Tender Loving Care Review

Nebojsa Radakovic
Tender Loving Care Info

genre

  • N/A

players

  • 1 - 1

Publisher

  • Aftermath Media

Developer

  • N/A

Release Date

  • 01/01/1970
  • Out Now

Platform

  • PC

rating

Blurry Sex, Lies, and Scanlined Videotape

What’s your idea of fun? As you grow older, your ideas of fun change. One
day it’s playing your computer, and the next day, it’s getting your mack
on in some club. Game programmers have always sought the older, untapped market
of the adult gamer. And many times they have failed. This is yet another one
of those failed attempts.

Tender
Loving Care
, or as they also call it, TLC, is an attempt to make
a game for adults that falls way short on involvement, fun, and having replayability.
The story within this game plays out like your late night cable flick, with
fair acting, the mandatory T ‘n A shots, and the empty promise of a suspenseful,
twist ending.

Obviously this game is not for kids. I seriously question the packaging, because
of how prominently they say the game is made from the creators of the 7th Guest
and the 11th Hour, games made for a wider audience. There’s no video game rating
on this, but at least there’s a disclaimer on the back: “Mature Themes, sexuality,
and some violence” on the back. Parents, if your kids ask you for this game,
please don’t give it to them. If any adults ask you for it, don’t give it to
them either, but for different reasons.

John Hurt, with an incredibly bad dye job, plays Doctor Turner, the narrator.
He recounts the story of the Overton household — you are given the chance to
view events as they happen and possibly change how the story turns out. Six
months ago, Michael Overton was in a car accident and his little daughter, Jody,
dies. His wife, Alison, can’t handle the loss, so she goes into massive denial,
believing that her daughter is still alive. Their psychiatrist, Dr. Turner,
has appointed Kathryn, a psychiatric nurse, to help nurture Alison back to health.
Kathryn starts to manipulate Alison and Michael, controlling their lives and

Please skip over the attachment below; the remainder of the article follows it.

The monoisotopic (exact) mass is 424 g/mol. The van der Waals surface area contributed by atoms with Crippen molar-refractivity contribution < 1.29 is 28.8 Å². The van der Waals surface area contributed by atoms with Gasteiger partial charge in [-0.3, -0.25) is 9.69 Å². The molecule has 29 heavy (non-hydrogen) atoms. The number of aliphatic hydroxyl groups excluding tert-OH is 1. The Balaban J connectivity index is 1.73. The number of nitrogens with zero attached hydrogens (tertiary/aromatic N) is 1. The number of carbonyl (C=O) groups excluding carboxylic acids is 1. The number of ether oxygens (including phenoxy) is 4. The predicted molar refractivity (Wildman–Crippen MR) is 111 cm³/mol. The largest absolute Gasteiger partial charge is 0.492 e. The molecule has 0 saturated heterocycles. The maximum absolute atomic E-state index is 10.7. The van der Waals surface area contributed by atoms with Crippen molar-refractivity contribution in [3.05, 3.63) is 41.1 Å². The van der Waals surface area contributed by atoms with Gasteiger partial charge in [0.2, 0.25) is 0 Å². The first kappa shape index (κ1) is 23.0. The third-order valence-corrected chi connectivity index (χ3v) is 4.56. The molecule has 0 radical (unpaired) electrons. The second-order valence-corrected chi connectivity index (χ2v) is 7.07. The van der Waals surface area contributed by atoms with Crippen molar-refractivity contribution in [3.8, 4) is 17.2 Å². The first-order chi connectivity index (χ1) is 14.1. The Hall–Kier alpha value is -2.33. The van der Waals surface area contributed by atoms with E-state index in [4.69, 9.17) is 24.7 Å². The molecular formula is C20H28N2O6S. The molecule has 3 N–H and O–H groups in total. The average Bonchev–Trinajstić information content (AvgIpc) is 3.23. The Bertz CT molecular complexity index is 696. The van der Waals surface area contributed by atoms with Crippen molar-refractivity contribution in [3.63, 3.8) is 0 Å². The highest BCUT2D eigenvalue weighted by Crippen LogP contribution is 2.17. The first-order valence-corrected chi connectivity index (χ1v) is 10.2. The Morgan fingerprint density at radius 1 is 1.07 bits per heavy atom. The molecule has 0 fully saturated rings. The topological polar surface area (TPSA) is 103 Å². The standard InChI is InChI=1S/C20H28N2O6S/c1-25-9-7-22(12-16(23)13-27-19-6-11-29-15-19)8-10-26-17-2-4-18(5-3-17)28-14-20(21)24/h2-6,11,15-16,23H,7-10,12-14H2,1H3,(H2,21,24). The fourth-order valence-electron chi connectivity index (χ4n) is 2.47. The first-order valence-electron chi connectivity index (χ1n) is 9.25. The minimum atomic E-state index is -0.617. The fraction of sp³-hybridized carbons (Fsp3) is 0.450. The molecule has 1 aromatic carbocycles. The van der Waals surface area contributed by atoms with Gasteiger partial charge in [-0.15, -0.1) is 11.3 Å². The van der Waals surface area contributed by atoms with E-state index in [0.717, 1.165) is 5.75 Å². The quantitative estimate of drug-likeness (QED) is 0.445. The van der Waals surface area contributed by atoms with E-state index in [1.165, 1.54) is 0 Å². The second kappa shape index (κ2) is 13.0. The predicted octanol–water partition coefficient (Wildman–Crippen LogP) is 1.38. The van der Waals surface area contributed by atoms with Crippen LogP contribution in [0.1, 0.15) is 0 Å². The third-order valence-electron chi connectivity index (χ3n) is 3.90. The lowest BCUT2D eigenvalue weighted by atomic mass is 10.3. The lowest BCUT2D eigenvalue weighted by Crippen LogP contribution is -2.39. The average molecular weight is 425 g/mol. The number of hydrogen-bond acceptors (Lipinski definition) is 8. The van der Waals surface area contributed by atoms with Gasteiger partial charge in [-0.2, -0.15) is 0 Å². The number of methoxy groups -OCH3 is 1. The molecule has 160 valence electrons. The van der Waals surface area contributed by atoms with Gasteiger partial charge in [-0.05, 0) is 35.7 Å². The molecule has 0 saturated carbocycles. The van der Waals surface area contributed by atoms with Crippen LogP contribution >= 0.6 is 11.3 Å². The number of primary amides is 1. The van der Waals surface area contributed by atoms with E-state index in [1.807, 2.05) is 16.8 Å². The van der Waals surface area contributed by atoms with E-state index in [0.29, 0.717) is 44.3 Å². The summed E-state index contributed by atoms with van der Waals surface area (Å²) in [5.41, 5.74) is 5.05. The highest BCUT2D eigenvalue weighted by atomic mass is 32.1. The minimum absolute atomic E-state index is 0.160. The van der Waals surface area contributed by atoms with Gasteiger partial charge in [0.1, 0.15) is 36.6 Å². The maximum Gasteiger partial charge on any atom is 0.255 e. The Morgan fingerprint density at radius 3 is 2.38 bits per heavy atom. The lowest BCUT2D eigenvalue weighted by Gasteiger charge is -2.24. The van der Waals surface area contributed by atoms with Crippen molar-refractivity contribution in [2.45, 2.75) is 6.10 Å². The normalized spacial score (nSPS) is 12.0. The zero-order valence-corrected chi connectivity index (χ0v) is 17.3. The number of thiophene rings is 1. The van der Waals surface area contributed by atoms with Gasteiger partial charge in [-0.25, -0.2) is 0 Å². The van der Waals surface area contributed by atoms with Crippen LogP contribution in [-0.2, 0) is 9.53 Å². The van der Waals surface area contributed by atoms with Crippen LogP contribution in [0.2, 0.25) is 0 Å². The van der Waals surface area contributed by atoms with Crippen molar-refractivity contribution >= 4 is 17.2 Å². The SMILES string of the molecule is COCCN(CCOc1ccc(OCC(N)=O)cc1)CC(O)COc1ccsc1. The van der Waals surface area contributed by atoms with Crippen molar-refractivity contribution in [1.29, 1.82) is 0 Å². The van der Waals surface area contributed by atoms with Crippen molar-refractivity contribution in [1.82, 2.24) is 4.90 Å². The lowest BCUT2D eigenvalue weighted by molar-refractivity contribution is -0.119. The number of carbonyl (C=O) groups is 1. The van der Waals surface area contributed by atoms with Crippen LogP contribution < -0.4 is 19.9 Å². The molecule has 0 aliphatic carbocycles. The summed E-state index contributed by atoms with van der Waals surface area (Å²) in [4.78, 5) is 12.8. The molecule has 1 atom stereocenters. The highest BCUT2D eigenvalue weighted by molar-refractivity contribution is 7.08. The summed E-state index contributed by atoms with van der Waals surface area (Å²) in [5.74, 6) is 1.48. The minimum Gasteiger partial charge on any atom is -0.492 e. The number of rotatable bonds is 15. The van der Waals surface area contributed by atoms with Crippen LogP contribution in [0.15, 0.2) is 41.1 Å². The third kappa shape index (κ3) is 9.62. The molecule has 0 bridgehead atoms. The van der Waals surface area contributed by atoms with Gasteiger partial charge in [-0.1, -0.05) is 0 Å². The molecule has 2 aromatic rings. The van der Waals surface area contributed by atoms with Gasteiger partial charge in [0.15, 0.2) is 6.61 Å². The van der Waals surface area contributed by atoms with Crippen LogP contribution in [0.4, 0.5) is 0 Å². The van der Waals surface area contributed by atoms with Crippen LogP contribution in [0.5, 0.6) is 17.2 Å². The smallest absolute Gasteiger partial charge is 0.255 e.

their sanity.

Basically, the game’s idea of playing is answering multiple choice questions.
The questions are about your personal life, the video segments you just watched,
or whatever art image that they show you. And let me tell you… they’ve showed
me some weird stuff. Want an example? Imagine the image that would go with this
question: “Would you make love with this woman, even though she has a hand for
a head?”

Hello. You're not wearing a bra either.What
really annoyed me technically were the scan lines in the video segments! Alternating
lines of black with the footage, so that the information could be compressed.
It’s as if they were working with technology from five years ago. Even if you
were interested in the intimate details of the plot, you’d barely be able to
make it out. There’s a DVD version of the “game” that’s supposed to offer a
clearer picture.

The game does offer alternate endings. However, it takes way too long to watch
all the segments once, which makes me wonder why anyone would try for another
ending. And since the ending is based on your psychological responses, you’d
have to intentionally choose answers you don’t agree with. My ending was that
Michael went nuts and killed Kathryn; then he and Alison live out their lives
in denial, using a doll to replace Jody. Did I give it away? Who cares.

The interface isn’t always smooth. You can’t exit during the questioning sessions,
and you’re only allowed to leave from certain rooms of the game. You also have
to search for the ‘hot spot’ items to keep progressing in the game. The questions
seem to get in the way of the flow of the video.

At the end of TLC, you’ll receive a psychological evaluation based on your
answers. While the evaluation was interesting, it seemed to have little to do
with the game. You can search the house between segments, and read everyone’s
diary, but the story never fully answers the details that are introduced in
the writings. There were too many things left hanging.

This game, if you could even call it a game, once asked me if I had bowel
problems. It showed me fuzzy, blurry sex. It showed and asked me many more weird
things, but that’s just it — you’re simply shown things, and you’re never really
an active player in it all. You don’t need to buy this — if you want this flavor,
go watch a made for TV movie, then go read some Freud. As a movie, it was average;
just interesting enough to force myself through all the inane questions. As
a game, it wasn’t even close to the “live out your fantasy” experience that
was promised.

Stay away from this scrub of a game.

REVOLUTION REPORT CARD

1
Rating